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Everygirl / Angela Dribben

$14.00 $8.50

Product Description

Everygirl

poems by

Angela Dribben

ISBN: 978-1-59948-862-2, ~64 pages, $14 (+ shipping)

Projected Release Date: April/May, 2021

An Advance Sale Discount price of $8.50 (+ shipping) is available HERE prior to press time. This price is not available anywhere else or by check. The check price is $12.50/book (which includes shipping) and should be sent to: Main Street Rag, PO BOX 690100, Charlotte, NC 28227-7001. 

PLEASE NOTE: Ordering in advance of the release date entitles the buyer to a discount. It does not mean the book will ship before the date posted above and the price only applies to copies ordered through the Main Street Rag Online Bookstore.

About The Author

After 22 years as a massage therapist, Angela Dribben’s scoliotic spine gave her reason to retire and turn to writing. She found herself at Bread Loaf a few months later. From there her work made its way into journals such as Crab Creek Review, Cider Press Review, San Pedro River Review, and Crack the Spine. In February 2020, the week the pandemic struck the US, she brought her husband and dog home to Southside Virginia, pursuing her lifelong passion of swallowing seeds to see if she can grow a melon right from her navel.

Comments

“How can I believe Adam/ came first when the flower precedes the fruit?” Angela Dribben writes in Everygirl. Coming of age in a Virginia of hunting dogs, pick-ups, and hog farms, these poems, evocative in their details of men “smelling like labor,” food, such as gelatinous ham, military school life for young women, menstruation, rape, and including occasional photographs, bluntly acknowledge the destructive impact of male prerogative when social class and rural life leave few ways out. ~Susana H. Case, author of Dead Shark on the N Train and Drugstore Blue

 

Wordsworth wrote that any great writer must create the new taste by which they’ll be enjoyed. In Everygirl, Angela Dribben doesn’t just offer a new taste, she’s created an entire menu. From tragically vivid poems about surviving military school, to surreal poems exploring belonging, Dribben had me eating out of the palm of her hand. Dribben writes “To love and to see are not the same,” and I agree. But I do both love and see this book. ~Paige Lewis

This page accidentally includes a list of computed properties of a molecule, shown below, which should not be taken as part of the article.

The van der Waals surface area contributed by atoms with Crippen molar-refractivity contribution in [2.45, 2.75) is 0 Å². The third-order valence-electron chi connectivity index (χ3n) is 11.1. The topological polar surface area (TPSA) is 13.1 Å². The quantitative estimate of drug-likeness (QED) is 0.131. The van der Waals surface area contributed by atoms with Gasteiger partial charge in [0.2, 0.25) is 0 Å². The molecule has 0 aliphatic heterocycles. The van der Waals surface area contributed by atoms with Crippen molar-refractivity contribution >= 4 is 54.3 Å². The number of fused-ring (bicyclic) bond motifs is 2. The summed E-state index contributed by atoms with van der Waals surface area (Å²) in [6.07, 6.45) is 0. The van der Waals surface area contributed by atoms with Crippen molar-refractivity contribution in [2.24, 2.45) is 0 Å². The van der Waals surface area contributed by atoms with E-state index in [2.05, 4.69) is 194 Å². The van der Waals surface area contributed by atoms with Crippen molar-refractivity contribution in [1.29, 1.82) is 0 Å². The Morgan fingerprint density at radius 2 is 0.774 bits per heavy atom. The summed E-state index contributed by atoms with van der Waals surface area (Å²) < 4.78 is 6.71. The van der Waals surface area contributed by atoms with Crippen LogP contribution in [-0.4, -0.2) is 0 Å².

Samples

Where I’m from

 

There are men
who hunt with dogs
who bark the sound of privilege.
There are men here who
train their dogs to hunt
fox who cannot get free of the fence.

These men perch in pulpits and pews
and on a Ranger bass boat seat pedastaled
atop a dog cage in the back of a Chevy pick-up,
rifle across lap. Chauffeured to prey.
These men hide from their wives
in a cabin they call hunting
with buddies they call club.
Roost in the couches yellowed
from time and dust against the back wall.
Alternate VHS tapes of Tombstone and Lonesome
Dove. Drunk on Bud Light, lost in hero dreams starring themselves
as Wyatt Earp, Doc Holiday, Robert Duvall, Tommy Lee Jones.
Flip caps out the broken window they don’t plan to repair.
A cricket fries beneath a lens
popped out of a cheap pair of glasses
during an every-Saturday debate
over who has the biggest rack.
Hardest fist wins
or is it biggest

They pin a poster of a Vanity Fair panties model
all feathered hair and eyeshadow
just behind the butcher stand.
Imagine them, sharp knives
slicing through the fascia
with skill and delight.
Separating skin from muscle.
Confusing the rise from the poster
with the rise from the knife.

There are men here
who know women
aren’t good for much

except repeating their mother’s pecan pie recipe
or keeping the volume just right on the sound system
ensuring the congregation doesn’t miss a syllable of the sermon.
There are men
here who know young girls
are the easiest
to hoist by their cut offs and tank top and tan
onto the deep freeze on the screened back porch
while their wives shop for nuts.